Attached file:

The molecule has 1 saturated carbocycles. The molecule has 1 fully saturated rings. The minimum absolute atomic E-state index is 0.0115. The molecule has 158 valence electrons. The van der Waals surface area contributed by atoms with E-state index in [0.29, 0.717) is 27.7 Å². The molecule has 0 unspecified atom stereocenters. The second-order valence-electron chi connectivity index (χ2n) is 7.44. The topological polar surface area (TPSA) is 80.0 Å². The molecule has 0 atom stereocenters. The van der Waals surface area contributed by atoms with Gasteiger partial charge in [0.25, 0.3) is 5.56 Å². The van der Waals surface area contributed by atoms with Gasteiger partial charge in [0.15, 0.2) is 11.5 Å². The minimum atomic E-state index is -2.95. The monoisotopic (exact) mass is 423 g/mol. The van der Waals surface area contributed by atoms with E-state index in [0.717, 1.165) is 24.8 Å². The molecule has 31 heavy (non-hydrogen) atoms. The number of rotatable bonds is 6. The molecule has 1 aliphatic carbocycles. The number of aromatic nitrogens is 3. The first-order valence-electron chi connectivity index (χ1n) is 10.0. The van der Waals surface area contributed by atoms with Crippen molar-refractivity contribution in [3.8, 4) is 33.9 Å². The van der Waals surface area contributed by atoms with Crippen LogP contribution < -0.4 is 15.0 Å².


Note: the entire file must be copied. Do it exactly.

The molecule has 1 saturated carbocycles. The molecule has 1 fully saturated rings. The minimum absolute atomic E-state index is 0.0115. The molecule has 158 valence electrons. The van der Waals surface area contributed by atoms with E-state index in [0.29, 0.717) is 27.7 Å². The molecule has 0 unspecified atom stereocenters. The second-order valence-electron chi connectivity index (χ2n) is 7.44. The topological polar surface area (TPSA) is 80.0 Å². The molecule has 0 atom stereocenters. The van der Waals surface area contributed by atoms with Gasteiger partial charge in [0.25, 0.3) is 5.56 Å². The van der Waals surface area contributed by atoms with Gasteiger partial charge in [0.15, 0.2) is 11.5 Å². The minimum atomic E-state index is -2.95. The monoisotopic (exact) mass is 423 g/mol. The van der Waals surface area contributed by atoms with E-state index in [0.717, 1.165) is 24.8 Å². The molecule has 31 heavy (non-hydrogen) atoms. The number of rotatable bonds is 6. The molecule has 1 aliphatic carbocycles. The number of aromatic nitrogens is 3. The first-order valence-electron chi connectivity index (χ1n) is 10.0. The van der Waals surface area contributed by atoms with Crippen molar-refractivity contribution in [3.8, 4) is 33.9 Å². The van der Waals surface area contributed by atoms with Crippen LogP contribution < -0.4 is 15.0 Å².